Gladue report, requested by Christine Wood's killer, not 'some sort of race-based discount': lawyer
Brett Overby, found guilty of 2nd-degree murder, requested pre-sentencing report for Indigenous offenders
A defence lawyer's request for a Gladue report after a high-profile murder conviction in Winnipeg started a conversation this week about the pre-sentencing reports for Indigenous offenders.
The defence lawyer for Brett Overby made the request after a jury found him guilty of second-degree murder for killing Christine Wood.
Gladue reports provide the court with background on Indigenous offenders' personal histories to consider in sentencing — including substance abuse, poverty, victimization and experience in residential schools or the child welfare system — and may also suggest alternatives to jail.
Sheila North, former grand chief of Manitoba Keewatinowi Okimakanak and a relative of the Wood family, said the request came as a surprise to her and Wood's immediate family, because Overby's defence didn't bring up his Indigenous heritage during the trial.
She said she's not sure if a Gladue report is appropriate in his case regardless, after she said court heard about stability in Overby's lifestyle.
"He had his own vehicle that he owned, his own house that he owned as a very young man … He's held a job for over 10 years, and he had a long-term girlfriend," she said. "That tells me he had many opportunities and a lot of supports to get to where he was, and yet he still acted this way."
Chris Gamby, spokesperson for the Criminal Defence Lawyers Association of Manitoba, said it's difficult for onlookers to speculate on the relevance of a Gladue report in any individual case until after it's completed.
"In my view, if the person is of Aboriginal descent they should be able to order one regardless, because at the end of the day, the value of a Gladue report is really going to be in the information that it contains," he said.
"It's not the ordering of the report, in my view, that is in any way controversial. Whatever comes out of it is, I think, where … the sentencing judge is going to need to decide how to apply Gladue principles to the ultimate decision."
Sarah Inness, Overby's lawyer, declined to elaborate on Overby's heritage, or any aspect of the report, because the matter is still before the courts.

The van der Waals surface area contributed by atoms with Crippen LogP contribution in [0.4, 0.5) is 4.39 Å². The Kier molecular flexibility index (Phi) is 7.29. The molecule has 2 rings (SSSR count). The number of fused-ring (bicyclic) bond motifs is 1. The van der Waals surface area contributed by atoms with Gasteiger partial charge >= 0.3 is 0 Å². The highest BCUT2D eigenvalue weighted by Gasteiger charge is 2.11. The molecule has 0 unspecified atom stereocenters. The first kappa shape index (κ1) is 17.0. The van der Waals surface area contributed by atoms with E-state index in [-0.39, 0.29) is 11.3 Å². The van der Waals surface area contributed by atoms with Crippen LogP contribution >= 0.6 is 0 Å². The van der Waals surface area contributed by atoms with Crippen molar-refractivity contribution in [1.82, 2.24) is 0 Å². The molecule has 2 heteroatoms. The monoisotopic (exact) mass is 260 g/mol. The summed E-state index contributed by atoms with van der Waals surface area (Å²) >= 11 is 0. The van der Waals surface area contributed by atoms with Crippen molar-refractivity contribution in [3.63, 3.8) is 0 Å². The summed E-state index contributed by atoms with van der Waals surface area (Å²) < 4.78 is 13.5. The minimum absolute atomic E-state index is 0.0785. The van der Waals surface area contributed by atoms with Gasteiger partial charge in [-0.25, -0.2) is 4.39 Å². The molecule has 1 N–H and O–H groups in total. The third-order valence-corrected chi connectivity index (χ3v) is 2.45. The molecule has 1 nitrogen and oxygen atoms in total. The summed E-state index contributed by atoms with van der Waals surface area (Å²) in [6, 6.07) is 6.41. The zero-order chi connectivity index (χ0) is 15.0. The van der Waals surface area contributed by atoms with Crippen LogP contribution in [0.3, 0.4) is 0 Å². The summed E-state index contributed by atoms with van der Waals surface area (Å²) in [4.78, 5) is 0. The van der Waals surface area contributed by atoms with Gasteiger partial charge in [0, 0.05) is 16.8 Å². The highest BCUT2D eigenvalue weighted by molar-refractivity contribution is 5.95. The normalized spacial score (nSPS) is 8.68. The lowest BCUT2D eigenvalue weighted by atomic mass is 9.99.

The request was approved by Manitoba Court of Queen's Bench Justice Chris Martin, who heard Overby's case. He's set to make his decision on July 2.
'We need to do more'
A spokesperson for Manitoba Justice said Gladue reports are completed by probation officers. The determination of when they're warranted is made by the courts, so the province sets no criteria relating to Indigenous heritage.
Gladue reports became part of Canada's legal landscape after a 1999 Supreme Court decision that said sentencing judges must consider the effect on Indigenous offenders of things like residential schools, the Sixties Scoop or the child welfare system.
The Gladue case gave the highest court the opportunity to account for the legacy of colonialism in Canada and intergenerational trauma in the families of Indigenous offenders, who account for a disproportionate amount of people in prisons, Gamby said.
"In many ways, what Gladue does is it helps us [look] at a set of situations that someone might find themselves in, or a set of personal circumstances, and helps us understand them in context," he said.
"I hate the fact that people would look at it like it's some sort of a race-based discount, because it's not what it is. It's an acknowledgement that we need to do more."
It's commonplace for courts to consider the personal circumstances of offenders in sentencing, and Gladue reports offer just one element of the factors judges will consider, he added.
The effect the reports have can be significant in some cases, but in cases with extreme violence — like murder — the focus will remain on sentencing principles like proportionality and public safety, Gamby said.
Overby's conviction, second-degree murder, comes with a mandatory life sentence. Justice Martin will decide on the minimum parole ineligibility.
"There's no easy out for Mr. Overby," Gamby said. "His goose is cooked."